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Imbuing Flower Arrangements With Deeper Meanings

By Jonathan Leger

Flower arrangements have always been a "safe bet" on most gift-giving occasions. While some people who send flowers don't intend to convey any message more complex than "I'm thinking of you," the combination of different flower species can say far, far more. Talented florists can practically make their arrangements sing, shout, and whisper to match the feelings of the sender. Here's a quick peek into the amazingly subtle world of meanings and emotions that can be represented with well-chosen flowers.

The Historical Language Of Flowers

People have recognized the beauty of flowers since before the dawn of recorded history. Over the course of millennia, the seasonal and regional limitations of different flower species served to give them distinctive characters and meanings. Bright flowers that showed up in springtime came to symbolize hope and rebirth, for example.

This correlation between different flowers and specific emotions and ideas reached its peak in the late 19th century, and ascribing an entire "language" to flowers is largely thought of as a Victorian invention. It's true that the intricate coding of bouquets and floral arrangements reached its height in this period; Victorians even wrote and used pocket dictionaries to help themselves track all the intricacies of flower language.

Modern Refinements And The Language Of Design

While the Victorian floral language has not been lost today, few remnants of it are left in the minds of most ordinary people. Most people are aware that red roses are a sign of passion but not so many are aware that tulips are traditional for Mother's Day arrangements because they symbolize enduring love and fond memories. Knowledgeable florists do their best to keep the strongest bits of flower symbolism alive.

Modern flower arrangements are more concerned with the overall appearance of flowers and their aesthetic impact. This is hardly a reversal of the historical connections between certain blossoms and certain feelings. Good florists now seek to evoke specific emotions based on the way their arrangements look. The best of them are able to combine the two and create emotionally stirring displays that are also redolent with traditional symbolism.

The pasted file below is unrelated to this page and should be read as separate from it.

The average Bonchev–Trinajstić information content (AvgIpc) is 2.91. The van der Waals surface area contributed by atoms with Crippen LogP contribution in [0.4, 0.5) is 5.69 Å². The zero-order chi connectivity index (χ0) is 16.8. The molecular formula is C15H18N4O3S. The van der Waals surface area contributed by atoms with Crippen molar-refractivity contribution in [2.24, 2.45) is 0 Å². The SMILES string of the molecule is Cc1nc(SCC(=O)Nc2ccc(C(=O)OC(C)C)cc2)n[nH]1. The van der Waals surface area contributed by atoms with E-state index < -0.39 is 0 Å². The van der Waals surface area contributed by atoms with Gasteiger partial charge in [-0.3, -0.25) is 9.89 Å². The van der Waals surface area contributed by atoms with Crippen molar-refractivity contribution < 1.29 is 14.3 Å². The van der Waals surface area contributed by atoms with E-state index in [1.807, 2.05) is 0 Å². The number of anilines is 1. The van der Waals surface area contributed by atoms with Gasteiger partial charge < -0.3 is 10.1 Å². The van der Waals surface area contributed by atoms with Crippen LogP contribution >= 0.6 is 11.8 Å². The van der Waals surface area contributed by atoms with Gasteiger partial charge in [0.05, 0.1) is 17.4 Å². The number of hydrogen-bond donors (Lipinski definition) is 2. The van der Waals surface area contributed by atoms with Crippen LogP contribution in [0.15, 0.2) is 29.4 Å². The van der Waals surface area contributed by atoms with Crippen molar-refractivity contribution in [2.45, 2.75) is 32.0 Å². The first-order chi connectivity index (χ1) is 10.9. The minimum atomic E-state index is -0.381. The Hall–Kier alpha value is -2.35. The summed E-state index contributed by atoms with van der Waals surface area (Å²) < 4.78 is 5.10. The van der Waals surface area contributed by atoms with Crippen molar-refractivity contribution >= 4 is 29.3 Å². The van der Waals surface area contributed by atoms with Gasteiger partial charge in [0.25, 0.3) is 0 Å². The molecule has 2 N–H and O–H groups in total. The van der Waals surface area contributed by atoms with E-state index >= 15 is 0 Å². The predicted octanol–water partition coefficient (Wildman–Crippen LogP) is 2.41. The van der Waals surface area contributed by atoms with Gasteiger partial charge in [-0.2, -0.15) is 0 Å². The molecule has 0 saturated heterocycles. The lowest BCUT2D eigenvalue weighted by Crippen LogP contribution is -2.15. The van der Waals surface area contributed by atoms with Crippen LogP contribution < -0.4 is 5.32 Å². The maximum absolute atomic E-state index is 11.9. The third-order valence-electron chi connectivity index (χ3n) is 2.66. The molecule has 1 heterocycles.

While the design language of modern arrangements is a highly varied subject, there are two basic principles used in arranging flowers today. The first is the mass arrangement, where emphasis is placed on the arrangement as a whole. Florists look for symmetry, rhythm, and coordinated colors when designing a mass arrangement. In contrast to the mass is the line arrangement, where the florist seeks to emphasize one or two blossoms at most. These arrangements are spare and striking, and they're often an excellent way to draw attention to a bloom that has an especially significant meaning for the senders.

Mass Arrangement

Line Arrangement

What A Great Florist Can Do

Experienced florists are true masters at the art of weaving together beauty and symbolism into a highly attractive presentation. Even when the recipient of an arrangement is unaware of the old-fashioned flower code, they will get the exact message the sender wishes to convey thanks to the skilled interpretation of the florist.

A bouquet of red roses is obviously a declaration of love, but it takes experience to back those roses up with white bouvardia (a symbol of enthusiasm) and pale ferns (symbolizing fascination) to build a more visually-interesting arrangement that conveys a more complex feeling.

An arrangement designed to express regret at a loved one's absence can be created from common garden flowers like zinnias, hydrangea, blue salvia, and mint. The range of different shades evoke the mixed feelings of love and longing caused by separation.

To celebrate great accomplishments, a seasoned florist might reach for the boldest colors in the floral palette. Bright yellow roses together with calla lilies produce an explosive, golden display that mimics a rising sun. Adding oak leaves as a background helps the primary blossoms shine as brightly as the celebrated recipient.

These samples are just a taste of what a professional arranger can put together given clear guidance and a good greenhouse. Giver and receiver alike are often surprised at the beauty and emotion that can be captured in floral art. A good arrangement can both mirror and deepen the relationship between two people, and it's largely thanks to hard work and lots of experience on the part of the florist.

Jonathan Leger is a member of the Garden Writer's Association and a gardening enthusiast. He runs a site dedicated to the history, education and care of knockout roses at

A list of flowers and herbs along with their associated meanings is here.